There is a great deal of difference between
an eager man who wants to read a book,
and a tired man who wants a book to read.
— G.K. Chesterton in Charles Dickens
I can’t relate to the tired man mentioned in this quote, because if I am ever too tired to be eager about it, I don’t enjoy reading at all. Short of totally drained, my style of “deep reading,” which requires a pencil or red pen for underlining and note-taking even for novels, is what I most like to do when fatigue sets in. In the years when I was worn completely down by evening, having provided the education, meals and home base for a passel of children and a husband, the most calming thing was to get in bed with a book of theology.
But the comparison Chesterton makes leads me to think about uses of books. It sounds as though the Tired Man is using a book, whereas the Eager Man wants to engage with and receive from the author of a specific book.
All the same, when I am an Eager Woman I seem to need several choices, not always being in the mood for meeting up with any and every interesting author. My family have been very good to me of late, providing many of these options.
My sister-in-law gave me Feather Crowns by Bobbie Ann Mason, not a book I’d have picked up otherwise; I’d never heard of the author. The prose was lovely, and transported me to Kentucky in 1900, to the house of a woman truly great with child. When she gives birth to quintuplets her home and family become the center of a community effort on the part of the women to help her with the babies, at which point I could smell the cornbread and hear the household sounds and the birds outside her window.
The closeness of the community and the friendliness and openness of the country people that are initially so appealing in this story soon set off alarms in my mother’s heart, when complete strangers hop off the train and come right in without knocking, to pick up the babies without asking. This very domestic story became a thriller for me as I turned the pages wanting to find out how fame was going to affect the babies, the marriage, the community — and most of all, the mother. I can enjoy engaging with a writer of fiction if she does a good job, and Mason qualifies.
Poetry provides a different kind of connection with the author, a relationship in which I feel most like the receiver of gifts, though of course I can’t help but bring something to the encounter. That’s why I don’t bother with many of the poems that come my way: I don’t have whatever it takes to hear what is in that particular poem, and I can tell right away. On the other hand, maybe poetry books are the sort that I want to read when I am on the verge of exhaustion. A good poem can give at several levels, depending on my state of mind.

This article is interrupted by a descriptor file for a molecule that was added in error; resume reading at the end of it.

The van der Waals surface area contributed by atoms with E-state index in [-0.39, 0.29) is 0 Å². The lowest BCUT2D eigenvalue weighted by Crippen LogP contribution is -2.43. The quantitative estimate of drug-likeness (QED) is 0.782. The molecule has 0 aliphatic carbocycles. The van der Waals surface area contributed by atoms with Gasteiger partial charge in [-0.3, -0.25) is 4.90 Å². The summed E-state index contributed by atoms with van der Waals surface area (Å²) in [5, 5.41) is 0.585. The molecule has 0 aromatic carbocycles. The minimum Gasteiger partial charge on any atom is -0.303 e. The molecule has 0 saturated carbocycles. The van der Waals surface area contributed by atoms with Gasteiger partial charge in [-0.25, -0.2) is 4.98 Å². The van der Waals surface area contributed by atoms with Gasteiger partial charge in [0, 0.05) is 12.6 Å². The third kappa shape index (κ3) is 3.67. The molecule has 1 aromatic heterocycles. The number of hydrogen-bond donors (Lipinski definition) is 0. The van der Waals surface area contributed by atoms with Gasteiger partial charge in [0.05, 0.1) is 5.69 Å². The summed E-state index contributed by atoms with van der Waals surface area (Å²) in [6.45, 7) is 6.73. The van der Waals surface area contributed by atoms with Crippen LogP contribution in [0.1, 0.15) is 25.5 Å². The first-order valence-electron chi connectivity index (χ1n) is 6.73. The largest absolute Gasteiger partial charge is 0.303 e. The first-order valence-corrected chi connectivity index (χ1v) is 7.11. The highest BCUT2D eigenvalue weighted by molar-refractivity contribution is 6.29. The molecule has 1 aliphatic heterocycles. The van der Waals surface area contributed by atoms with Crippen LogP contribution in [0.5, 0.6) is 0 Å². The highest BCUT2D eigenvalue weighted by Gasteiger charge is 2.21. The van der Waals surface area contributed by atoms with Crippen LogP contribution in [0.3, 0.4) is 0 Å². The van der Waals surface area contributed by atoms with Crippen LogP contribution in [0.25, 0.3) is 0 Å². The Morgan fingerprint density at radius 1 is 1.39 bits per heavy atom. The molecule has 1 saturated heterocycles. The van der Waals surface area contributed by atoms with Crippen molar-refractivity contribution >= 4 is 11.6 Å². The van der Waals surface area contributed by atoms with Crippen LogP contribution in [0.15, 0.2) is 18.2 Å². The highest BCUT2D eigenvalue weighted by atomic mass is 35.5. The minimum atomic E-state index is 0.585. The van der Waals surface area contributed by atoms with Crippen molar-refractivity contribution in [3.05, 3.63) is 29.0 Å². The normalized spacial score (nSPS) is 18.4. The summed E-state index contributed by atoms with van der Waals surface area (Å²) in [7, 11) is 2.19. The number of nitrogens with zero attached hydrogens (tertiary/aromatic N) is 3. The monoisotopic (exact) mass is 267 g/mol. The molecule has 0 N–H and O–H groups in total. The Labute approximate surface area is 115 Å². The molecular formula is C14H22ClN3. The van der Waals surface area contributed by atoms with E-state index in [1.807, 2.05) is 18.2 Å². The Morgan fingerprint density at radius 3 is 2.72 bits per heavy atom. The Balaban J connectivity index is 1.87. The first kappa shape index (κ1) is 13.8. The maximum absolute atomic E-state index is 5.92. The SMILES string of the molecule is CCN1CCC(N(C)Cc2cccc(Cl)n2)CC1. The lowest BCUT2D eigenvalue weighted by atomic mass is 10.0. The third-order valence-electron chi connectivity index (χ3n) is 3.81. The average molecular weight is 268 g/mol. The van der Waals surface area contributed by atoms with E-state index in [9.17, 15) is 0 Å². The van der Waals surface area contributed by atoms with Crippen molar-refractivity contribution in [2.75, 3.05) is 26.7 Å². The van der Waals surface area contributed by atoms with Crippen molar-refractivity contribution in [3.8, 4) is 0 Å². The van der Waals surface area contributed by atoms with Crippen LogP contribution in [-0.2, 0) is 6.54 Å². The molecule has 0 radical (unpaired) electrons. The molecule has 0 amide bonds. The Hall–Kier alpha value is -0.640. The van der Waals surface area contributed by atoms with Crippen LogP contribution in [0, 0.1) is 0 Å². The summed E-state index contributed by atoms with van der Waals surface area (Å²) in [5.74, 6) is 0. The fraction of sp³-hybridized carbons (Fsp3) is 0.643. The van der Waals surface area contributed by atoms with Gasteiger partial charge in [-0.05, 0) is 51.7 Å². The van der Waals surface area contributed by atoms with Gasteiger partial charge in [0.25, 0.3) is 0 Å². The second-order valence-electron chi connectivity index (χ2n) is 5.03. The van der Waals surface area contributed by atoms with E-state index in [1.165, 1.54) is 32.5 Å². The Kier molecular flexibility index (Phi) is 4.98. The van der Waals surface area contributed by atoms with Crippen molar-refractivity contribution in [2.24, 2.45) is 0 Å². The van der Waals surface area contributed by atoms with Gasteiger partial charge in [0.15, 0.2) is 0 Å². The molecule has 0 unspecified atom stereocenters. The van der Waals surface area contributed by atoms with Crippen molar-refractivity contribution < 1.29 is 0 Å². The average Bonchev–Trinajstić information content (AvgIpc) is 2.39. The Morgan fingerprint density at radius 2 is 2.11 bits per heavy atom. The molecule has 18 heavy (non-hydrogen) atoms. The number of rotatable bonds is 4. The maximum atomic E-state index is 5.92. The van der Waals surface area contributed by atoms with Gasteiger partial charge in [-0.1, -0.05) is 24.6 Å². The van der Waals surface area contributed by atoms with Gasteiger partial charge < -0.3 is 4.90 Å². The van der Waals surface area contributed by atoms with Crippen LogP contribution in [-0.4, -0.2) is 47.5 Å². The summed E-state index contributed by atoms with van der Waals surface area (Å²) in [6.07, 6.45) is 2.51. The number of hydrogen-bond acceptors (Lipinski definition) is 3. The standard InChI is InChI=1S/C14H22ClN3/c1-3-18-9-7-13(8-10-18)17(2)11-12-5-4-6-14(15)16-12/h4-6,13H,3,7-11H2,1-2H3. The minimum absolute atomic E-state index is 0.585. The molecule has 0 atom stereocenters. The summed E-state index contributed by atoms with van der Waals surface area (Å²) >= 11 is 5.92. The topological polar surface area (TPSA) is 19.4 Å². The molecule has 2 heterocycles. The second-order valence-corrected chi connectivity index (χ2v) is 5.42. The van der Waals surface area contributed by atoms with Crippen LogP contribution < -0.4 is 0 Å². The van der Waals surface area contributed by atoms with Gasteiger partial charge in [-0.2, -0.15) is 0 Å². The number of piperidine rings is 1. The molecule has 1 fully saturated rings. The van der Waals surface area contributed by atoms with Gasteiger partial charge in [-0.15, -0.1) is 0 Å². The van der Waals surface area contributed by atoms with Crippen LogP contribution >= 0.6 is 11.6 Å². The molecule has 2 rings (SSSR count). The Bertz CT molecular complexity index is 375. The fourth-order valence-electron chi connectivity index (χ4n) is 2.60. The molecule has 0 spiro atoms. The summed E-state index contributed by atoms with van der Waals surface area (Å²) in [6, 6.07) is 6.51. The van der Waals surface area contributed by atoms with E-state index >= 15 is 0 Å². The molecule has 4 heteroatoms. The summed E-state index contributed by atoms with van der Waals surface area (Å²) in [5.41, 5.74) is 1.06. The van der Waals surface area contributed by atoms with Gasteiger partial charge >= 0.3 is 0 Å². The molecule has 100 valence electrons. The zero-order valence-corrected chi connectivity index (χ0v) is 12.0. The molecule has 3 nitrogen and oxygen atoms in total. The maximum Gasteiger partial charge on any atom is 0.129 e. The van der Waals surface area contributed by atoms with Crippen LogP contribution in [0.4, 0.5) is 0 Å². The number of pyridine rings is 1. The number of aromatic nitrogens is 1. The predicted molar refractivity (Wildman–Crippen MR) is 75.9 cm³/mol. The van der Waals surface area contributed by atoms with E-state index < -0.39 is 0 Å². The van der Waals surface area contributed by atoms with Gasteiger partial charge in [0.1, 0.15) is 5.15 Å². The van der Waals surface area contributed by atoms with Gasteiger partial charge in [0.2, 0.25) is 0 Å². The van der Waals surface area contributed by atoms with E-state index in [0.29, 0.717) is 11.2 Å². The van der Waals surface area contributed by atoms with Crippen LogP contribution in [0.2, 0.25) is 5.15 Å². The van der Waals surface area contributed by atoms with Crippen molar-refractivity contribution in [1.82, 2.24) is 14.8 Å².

Mary Oliver has a higher-than-average success rate with me, so I’m looking foward to delving into this collection that was a birthday gift from my husband. I’ve posted some of her poems on my blog in the past, but right now I just want to share a quote from her that makes me feel a connection to her as a fellow-writer, too. The quote within a quote, from Wikipedia:
She commented in a rare interview, “When things are going well, you know, the walk does not get rapid or get anywhere: I finally just stop, and write. That’s a successful walk!” She says that she once found herself walking in the woods with no pen and later hid pencils in the trees so she would never be stuck in that place again.
Another kind of book for less energetic times is a good cookbook, and The Joy of Cooking has been perfect for leisurely hours of perusal throughout my married life. Mr. Glad accommodated my desire for the 75th-anniversary edition, so I’ll be ready when that mood strikes.
I get poems in my inbox every day from two poetry websites, and last month one of them was by X.J. Kennedy, whose name I recognized as co-editor with Dana Gioia of a poetry textbook I bought a while back for the purpose of improving my receptivity to poems. I started reading about Kennedy and found that he himself has specialized in writing poems and stories for children.
So I borrowed a few of his books from the library and discovered some that I wanted to buy for my grandchildren. I read one of his stories, too, The Owlstone Crown, which I don’t think worth anyone’s time unless you have absolutely nothing else at hand.
My favorite by him was the children’s introduction to poetry that he wrote and compiled, Knock at a Star. I have now bought several copies on Amazon at one cent each, plus shipping, of course. The poems Kennedy collected are all of a sort that I would feel good about my children or grandchildren reading. I am not at home with the book at the moment so I will have to write another post about it when I can give some examples.
Where I am is at the home of Soldier and Joy and Liam. 21-month-old Liam and I are eagerly reading scores of books, but not always in the focused way I prefer. Often we get a page or three into the book when he gently closes that one and jumps down off my lap to bring a replacement from his bookshelf. But I am patient; so far I haven’t given up being an Eager Reader.
Linking up to Weekends With Chesterton